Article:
The Federal Government, yesterday, re-arraigned the Senate President, Dr. Bukola Saraki, before the Code of Conduct Tribunal, CCT, in Abuja, on an amended 18-count corruption charge.
Saraki pleaded not guilty to the fresh charge, even as the tribunal headed by Justice Danladi Umar, gave the third prosecution witness, PW-3, Mr. Samuel Madujemu, the nod to narrate how the Federal Government uncovered discrepancies in assets he declared to the Code of Conduct Bureau, CCB.
The witness is the Chief Admin Officer at the CCB. He was the head of investigation division under the Department of Intelligence, Investigation and Monitoring, that joined the Economic and Financial Crimes Commission, EFCC, to probe Saraki’s assets.
It will be recalled that the Senate President was initially docked before the tribunal on September 22, 2015, on a 13-count charge.
He was later re-arraigned on April 28, 2016 after Federal Government increased charges against him to 16 counts.
In the amended charge read to the defendant, yesterday, the Federal Government alleged that he had, while in office as governor of Kwara State in 2007, failed to declare his interest in 15, McDonald, Ikoyi, Lagos, a property he acquired in 2006 through a company, Tiny Tee Limited, for the sum of N165 million.
It said the defendant, on or about September 16, 2003, while in office as a governor, made false declaration by claiming ownership of 15A & 15B, McDonald, Ikoyi, Lagos through Carlisle Properties Ltd in the year 2000, when the said property was in actual fact sold by the Federal Government to G & C Real Estate Properties and Investment Company Limited in 1997 for the sum of N12 million.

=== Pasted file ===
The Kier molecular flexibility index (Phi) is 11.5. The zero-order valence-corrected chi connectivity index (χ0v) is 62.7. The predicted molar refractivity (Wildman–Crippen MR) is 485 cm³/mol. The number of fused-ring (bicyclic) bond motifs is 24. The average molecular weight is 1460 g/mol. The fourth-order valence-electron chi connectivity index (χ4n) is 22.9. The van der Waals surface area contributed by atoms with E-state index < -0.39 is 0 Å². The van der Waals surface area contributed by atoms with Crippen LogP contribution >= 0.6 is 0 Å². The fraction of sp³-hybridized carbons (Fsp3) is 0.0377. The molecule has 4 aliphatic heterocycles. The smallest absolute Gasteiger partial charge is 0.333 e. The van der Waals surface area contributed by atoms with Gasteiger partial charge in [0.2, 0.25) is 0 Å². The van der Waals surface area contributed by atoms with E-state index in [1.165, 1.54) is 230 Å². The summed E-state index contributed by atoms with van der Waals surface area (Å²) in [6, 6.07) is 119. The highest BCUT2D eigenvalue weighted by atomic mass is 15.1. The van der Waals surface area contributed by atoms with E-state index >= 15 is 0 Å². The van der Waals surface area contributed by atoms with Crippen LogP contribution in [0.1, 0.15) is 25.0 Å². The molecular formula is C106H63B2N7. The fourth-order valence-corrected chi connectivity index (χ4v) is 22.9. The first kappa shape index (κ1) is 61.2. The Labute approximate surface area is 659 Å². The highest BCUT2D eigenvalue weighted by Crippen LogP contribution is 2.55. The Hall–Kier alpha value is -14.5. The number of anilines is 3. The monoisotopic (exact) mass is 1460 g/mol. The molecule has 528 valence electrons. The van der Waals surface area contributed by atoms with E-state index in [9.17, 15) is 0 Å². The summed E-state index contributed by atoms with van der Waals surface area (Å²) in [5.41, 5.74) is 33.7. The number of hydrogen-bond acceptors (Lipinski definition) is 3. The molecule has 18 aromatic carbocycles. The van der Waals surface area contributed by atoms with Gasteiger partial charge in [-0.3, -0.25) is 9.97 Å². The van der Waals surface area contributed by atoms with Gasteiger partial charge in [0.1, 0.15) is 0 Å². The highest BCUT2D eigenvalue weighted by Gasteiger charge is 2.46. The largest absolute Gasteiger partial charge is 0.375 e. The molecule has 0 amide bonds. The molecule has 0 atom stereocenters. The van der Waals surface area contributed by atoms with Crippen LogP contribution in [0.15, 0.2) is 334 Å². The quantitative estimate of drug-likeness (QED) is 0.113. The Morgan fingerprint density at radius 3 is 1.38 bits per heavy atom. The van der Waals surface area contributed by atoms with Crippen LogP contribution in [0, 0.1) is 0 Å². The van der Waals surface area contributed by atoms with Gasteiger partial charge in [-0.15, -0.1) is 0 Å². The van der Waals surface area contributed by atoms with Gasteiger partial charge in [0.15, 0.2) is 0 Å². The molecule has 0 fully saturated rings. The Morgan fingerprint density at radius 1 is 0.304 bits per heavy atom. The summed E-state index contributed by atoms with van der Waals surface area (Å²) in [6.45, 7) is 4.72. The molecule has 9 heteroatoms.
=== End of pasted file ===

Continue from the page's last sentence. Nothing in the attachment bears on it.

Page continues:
The defendant was also accused of failing to declare his ownership of Plot 2A, Glover Road, Ikoyi, Lagos, which he acquired between 2007 and 2008 through Carlisle Properties Ltd from the Central Bank of Nigeria for the sum of N325 million, as well as not declaring that 1 and 3, Tagus Street Maitama, Abuja belongs to him.
Led in evidence by the prosecution counsel, Mr. Rotimi Jacobs, SAN, the witness told the tribunal that Saraki had in his capacity as a governor, made several cash lodgements running into billions of Naira into his personal accounts.
He said the cash lodgements were in excess of Saraki’s salary as a governor.
Asked if public officers are permitted by the law to operate private business ventures, the witness said: “My lord, public officers are only entitled to engage in farming. Governors are not permitted to engage in sales of rice and sugar.”